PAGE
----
QED: All current Internet password managers, including Chrome, Dashlane and LastPass have a fundamental and insurmountable security flaw, whatever they might claim.

Whether passwords are internally stored in an encrypted form or not, password managers MUST be able to regenerate your password in clear, TO BE ABLE TO FILL IN THE PASSWORD PROMPT ON THE THIRD PARTY WEBSITE. Don’t be fooled by the fact that it is concealed by dots – your original, un-encrypted password is there just waiting to be discovered.

Paper and pencil or memory power is the only way to go for really sensitive passwords, particularly financial websites. And make sure it is complex and unique!

I have a bit of a dilemma. I have recently been sent a new upgraded fibre broadband router which connects and works well on most devices – except the Samsung TV. The new password is so long and varied the keyboard always cuts out before I finish typing it in. How do I keep the keyboard running long enough to install the new password, short of requesting a new smaller one from the ISP?

Is it possible to change the password on your router through the router’s ‘Admin’ section? I ask, because it is on mine.

Em says:
8 May 2020

I’m assuming this is your WiFi password, so you must be able to change it on the router.

There is usually an option to connect to WiFi, if you have physical access to the router, just by pressing the WPS button. You need to select this option on your TV, then go and press the button on your router with about 30 seconds. No password required!

It’s got to be the WiFi password if other devices are working fine.

You might also try connecting a physical keyboard to your TV via USB or Bluetooth @beryl – it looks like most Samsungs will recognize the device when you plug it in: https://www.samsung.com/au/support/tv-audio-video/how-to-pair-a-smart-wireless-keyboard-to-your-tv/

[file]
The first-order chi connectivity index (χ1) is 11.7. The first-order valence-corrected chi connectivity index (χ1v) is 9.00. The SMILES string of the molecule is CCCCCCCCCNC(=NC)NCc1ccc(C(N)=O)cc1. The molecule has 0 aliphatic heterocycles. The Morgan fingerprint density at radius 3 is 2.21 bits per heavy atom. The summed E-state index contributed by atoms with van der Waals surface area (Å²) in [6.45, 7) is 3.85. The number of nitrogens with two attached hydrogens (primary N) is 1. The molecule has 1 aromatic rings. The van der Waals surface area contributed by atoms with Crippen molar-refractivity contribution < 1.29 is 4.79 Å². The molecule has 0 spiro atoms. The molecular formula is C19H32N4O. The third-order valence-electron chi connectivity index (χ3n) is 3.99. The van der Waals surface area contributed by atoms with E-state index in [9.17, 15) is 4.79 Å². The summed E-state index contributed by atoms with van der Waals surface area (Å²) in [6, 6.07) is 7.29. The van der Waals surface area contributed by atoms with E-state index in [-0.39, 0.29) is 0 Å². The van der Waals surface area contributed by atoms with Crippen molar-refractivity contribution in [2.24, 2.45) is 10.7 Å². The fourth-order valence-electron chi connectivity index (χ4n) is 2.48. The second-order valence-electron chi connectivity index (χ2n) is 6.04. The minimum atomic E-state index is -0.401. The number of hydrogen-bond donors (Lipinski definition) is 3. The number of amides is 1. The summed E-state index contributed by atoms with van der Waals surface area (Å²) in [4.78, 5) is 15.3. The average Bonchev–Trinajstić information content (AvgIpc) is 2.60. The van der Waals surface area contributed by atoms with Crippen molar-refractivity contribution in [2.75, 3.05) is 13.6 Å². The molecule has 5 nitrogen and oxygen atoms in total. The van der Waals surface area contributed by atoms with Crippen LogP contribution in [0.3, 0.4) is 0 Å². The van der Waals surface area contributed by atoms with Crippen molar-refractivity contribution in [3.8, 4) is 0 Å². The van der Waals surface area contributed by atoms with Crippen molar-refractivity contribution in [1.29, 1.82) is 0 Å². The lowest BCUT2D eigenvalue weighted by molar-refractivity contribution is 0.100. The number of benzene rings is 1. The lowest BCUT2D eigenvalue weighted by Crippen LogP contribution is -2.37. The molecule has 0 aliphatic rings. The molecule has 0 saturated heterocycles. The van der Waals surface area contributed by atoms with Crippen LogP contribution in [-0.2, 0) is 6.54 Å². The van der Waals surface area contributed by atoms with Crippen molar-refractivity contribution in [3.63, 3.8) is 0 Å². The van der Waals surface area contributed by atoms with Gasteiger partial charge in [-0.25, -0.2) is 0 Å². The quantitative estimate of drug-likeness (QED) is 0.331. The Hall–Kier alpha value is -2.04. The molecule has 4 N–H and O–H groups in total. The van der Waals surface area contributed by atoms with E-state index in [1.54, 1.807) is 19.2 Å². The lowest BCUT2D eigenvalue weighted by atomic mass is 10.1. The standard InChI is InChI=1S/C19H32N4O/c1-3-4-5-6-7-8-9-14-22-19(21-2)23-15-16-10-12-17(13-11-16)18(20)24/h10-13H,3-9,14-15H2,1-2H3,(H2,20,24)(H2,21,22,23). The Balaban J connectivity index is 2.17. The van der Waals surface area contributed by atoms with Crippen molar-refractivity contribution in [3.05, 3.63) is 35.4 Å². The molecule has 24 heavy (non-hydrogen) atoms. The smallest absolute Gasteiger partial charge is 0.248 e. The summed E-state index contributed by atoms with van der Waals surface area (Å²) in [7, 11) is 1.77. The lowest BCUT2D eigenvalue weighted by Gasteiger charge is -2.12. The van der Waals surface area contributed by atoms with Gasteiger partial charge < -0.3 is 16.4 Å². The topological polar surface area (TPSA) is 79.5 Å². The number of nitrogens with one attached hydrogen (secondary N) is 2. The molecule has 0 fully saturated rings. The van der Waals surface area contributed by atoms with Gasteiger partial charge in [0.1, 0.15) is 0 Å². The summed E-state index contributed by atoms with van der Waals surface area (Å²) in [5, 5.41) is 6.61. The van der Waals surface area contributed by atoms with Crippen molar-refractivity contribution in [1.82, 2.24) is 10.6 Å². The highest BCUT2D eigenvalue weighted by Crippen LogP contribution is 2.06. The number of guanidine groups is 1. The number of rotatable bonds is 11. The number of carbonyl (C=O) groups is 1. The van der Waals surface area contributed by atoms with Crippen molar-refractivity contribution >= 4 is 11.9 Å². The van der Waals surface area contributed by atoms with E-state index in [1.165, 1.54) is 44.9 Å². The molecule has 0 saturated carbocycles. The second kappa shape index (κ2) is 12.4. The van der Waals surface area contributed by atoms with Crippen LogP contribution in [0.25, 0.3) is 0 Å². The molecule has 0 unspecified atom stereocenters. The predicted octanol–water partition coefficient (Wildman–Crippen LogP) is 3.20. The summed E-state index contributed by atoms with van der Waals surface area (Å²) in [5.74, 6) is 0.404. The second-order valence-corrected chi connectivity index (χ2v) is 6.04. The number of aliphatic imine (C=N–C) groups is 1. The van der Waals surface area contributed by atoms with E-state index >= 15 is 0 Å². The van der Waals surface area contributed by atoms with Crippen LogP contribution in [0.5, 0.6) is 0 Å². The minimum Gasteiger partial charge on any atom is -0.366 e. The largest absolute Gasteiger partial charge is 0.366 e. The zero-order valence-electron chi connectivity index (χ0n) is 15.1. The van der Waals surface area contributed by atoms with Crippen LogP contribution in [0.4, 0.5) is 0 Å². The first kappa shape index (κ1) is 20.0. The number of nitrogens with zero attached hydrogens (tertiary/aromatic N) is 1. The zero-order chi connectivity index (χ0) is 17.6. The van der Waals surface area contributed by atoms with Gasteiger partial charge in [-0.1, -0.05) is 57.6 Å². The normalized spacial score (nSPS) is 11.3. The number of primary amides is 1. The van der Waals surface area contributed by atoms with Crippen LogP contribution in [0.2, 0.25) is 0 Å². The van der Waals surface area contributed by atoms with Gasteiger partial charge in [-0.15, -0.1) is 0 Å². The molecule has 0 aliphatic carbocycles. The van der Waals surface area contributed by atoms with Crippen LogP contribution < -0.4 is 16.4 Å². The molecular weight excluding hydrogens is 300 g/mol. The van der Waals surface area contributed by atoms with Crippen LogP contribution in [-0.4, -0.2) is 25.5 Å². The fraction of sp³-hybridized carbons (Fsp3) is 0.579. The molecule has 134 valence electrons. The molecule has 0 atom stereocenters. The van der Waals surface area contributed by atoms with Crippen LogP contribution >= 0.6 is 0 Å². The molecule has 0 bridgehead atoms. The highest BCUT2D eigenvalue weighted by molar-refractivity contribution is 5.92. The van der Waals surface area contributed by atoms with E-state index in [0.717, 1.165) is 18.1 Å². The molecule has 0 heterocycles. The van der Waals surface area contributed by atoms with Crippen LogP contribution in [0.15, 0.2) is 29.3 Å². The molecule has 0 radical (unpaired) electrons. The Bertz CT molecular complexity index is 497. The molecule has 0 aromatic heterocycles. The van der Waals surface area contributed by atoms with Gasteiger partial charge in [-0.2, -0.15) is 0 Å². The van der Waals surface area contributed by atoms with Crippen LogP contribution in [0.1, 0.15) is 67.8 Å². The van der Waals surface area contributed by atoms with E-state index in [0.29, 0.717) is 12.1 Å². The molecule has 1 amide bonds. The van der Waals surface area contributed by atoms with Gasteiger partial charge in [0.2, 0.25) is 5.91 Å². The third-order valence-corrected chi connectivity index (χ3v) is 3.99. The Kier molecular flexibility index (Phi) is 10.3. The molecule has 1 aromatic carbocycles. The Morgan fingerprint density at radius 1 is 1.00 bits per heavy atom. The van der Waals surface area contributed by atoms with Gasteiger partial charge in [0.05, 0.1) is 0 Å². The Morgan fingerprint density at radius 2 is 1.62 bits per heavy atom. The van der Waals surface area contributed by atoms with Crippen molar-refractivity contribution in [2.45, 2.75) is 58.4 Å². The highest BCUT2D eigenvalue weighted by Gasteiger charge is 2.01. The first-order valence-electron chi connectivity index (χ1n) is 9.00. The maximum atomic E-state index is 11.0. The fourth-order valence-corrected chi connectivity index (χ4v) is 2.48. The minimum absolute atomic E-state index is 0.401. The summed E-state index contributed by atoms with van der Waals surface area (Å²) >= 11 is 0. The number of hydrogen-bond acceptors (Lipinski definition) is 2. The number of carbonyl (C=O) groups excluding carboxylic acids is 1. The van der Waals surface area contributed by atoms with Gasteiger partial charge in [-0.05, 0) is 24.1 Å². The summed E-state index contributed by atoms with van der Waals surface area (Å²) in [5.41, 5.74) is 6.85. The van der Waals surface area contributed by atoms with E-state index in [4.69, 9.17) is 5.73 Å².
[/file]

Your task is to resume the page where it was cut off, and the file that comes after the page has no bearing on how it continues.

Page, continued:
You can also change the password on the router: usually most routers will have their default IP address and admin login information physically on them, and you would then usually navigate to the specific WiFi network settings, then change the password there. Bear in mind, if you do that for the TV, you’ll also need to change the password on every other device.

Hello @beryl, as others have said, you should be able to change the password to connect to the wifi on your router. The fiddly bit is finding how to get into your router’s settings, but there should be instructions to do that with the router. It usually means opening a browser (Chrome, Firefox, Microsoft Edge) and typing in your router’s IP address (again, that should be in your instructions – it might be 192.168.0.1, or something very similar) and then typing in the admin password (note: not the wifi password; again, it should be with the router instructions).

Once you’ve managed to log in to the router, you should be able to find the wifi password fairly easily. You can change it to anything you like: pick something you’ll remember (we have advice on choosing strong passwords here https://computing.which.co.uk/hc/en-gb/articles/360000818025-How-to-create-secure-passwords) and then save the changes. You’ll need to put that new password into all your other wifi devices (tablet, laptop etc) to connect back to the wifi, but hopefully a shorter, easier to type password will be easier for your Samsung telly to recognise before the keyboard crashes.

Or, as @jon-stricklin-coutinho suggests, you might be able to plug in an ordinary keyboard to the TV via USB. Let us know how you get on!

I have tried all of the above but nothing works. The other devices are in the same room as the TV and are working fine. The keyboard always requests the WiFi password but keeps cutting out before completion. This is apparently a common problem with older Samsung Smart TVs see: eu.community.samsung.com – TV Keeps Disconnecting from WiFi

Time to trade it in for a younger model perhaps 🙂

Are you now on FTTP Beryl? If not I presume you could reinstate the old router if that worked.

Very frustrating.

Mick says:
14 May 2020

l did as requested go on the government website only to have it come back as undelivered by Microsoft.
Very frustrated and I sent several messages but none of them connected and yes I did use the Email address from Which. Where to now

It sounds like this could either be an error on the NSCS’ side, or an error with how your emails are being sent, Mick. Did you get any sort of error message on the email that was returned to you? Has this been happening with other emails you’re trying to send to other addresses, or just specifically the ones to the phishing email service above?

The NCSC note that there are cases when emails may not be delivered:

In a small number of cases, an email may not reach our service due to it already being widely recognised by spam detection services. The vast majority of reports do reach our system so please keep reporting any suspicious emails you receive.

If you continue to have problems then please contact us so we can investigate it further.

(from https://www.ncsc.gov.uk/information/report-suspicious-emails)